Auditory neuropathy (AN) is a relatively new diagnosis in which hearing is seriously abrupted by dys-synchronized nerve transmission. It is characterized by normal otoacoustic emissions or cochlear michrophonics, abnormal or absent auditory brainstem response and loss of middle ear muscle reflexes. Word-discrimination is often weakened, and it seems disproportional to the pure-tone audiogram. The pathology is not yet fully understood, but there seems to be a wide spectrum of predisposing risk-factors in which prematurity, hyperbilirubinemia and hypoxia are among the most common. There are several possibilities of lesions along the auditory pathway that could lead to abrupted nerve transmission to the auditory cortex. In contrast to common assumptions, AN is frequent and counts for about 10 % of new cases regarding severe sensory-neural hearing-loss. For infants at risk for hearing impairment the prevalence of AN has been reported to be at 0,2 % - 2 %. Among children with confirmed diagnosis of hearing-loss the prevalence is estimated to be 7 % – 15,4 %.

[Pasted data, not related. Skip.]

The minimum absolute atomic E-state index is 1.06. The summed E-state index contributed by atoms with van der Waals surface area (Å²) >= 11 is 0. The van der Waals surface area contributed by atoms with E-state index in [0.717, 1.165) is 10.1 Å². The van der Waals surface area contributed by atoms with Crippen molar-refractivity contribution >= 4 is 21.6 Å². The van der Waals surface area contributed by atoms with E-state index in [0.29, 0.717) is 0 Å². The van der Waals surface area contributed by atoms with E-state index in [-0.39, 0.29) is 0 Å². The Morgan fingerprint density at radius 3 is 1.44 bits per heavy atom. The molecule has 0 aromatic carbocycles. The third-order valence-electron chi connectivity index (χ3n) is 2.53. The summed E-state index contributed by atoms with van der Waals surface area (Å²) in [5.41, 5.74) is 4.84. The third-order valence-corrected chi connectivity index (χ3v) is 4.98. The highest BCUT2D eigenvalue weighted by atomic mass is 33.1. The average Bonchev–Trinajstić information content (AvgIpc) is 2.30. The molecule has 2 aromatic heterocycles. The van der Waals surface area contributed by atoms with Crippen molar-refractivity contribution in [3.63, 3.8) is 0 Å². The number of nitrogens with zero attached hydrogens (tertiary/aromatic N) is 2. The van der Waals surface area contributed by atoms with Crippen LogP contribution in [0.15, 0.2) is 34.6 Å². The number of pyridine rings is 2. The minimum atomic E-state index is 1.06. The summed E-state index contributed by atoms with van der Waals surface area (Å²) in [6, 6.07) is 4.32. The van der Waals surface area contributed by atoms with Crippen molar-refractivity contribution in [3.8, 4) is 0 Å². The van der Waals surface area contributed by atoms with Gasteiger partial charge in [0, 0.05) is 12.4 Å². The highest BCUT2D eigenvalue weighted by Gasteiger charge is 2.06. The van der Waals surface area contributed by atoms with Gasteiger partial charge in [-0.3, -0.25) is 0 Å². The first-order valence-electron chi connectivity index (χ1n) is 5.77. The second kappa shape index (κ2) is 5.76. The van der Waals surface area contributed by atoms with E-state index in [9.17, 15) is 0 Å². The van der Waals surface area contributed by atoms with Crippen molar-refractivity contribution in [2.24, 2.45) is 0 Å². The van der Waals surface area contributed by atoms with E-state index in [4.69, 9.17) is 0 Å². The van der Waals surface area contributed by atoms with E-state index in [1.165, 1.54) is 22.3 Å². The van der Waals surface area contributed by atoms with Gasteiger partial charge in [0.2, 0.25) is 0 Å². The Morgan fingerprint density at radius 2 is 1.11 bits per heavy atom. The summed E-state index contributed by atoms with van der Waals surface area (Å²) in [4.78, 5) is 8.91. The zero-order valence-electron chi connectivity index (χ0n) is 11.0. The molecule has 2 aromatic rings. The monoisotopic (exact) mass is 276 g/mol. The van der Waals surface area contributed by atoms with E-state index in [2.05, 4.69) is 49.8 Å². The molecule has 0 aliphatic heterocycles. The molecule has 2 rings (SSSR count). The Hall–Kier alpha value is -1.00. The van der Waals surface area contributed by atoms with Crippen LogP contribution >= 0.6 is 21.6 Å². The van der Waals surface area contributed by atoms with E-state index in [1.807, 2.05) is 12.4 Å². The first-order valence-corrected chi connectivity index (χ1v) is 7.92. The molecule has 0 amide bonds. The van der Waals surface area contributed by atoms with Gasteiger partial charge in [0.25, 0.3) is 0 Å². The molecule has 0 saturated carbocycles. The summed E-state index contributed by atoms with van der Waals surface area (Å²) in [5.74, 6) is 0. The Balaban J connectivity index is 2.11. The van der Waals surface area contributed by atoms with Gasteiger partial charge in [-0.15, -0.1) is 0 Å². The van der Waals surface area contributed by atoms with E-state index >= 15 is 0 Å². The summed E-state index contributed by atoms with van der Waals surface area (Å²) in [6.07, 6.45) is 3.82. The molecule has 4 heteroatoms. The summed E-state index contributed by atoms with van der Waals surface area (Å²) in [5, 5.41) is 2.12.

In this study, four cases of AN from The National Hospital, Oslo, are retrospectively reviewed and discussed. The sparsity of information and the uncertainty regarding options of treatment seem to be challenging for affected families. There is a global disagreement regarding the most suitable treatment of AN (auditory training, hearing aids or cochlear implants – CI). These cases illustrate the complexity pertaining diagnostics and how appropriate treatment can improve quality of life (case 3). This underlines the importance of acknowledging the diagnosis and treating individually and adequately.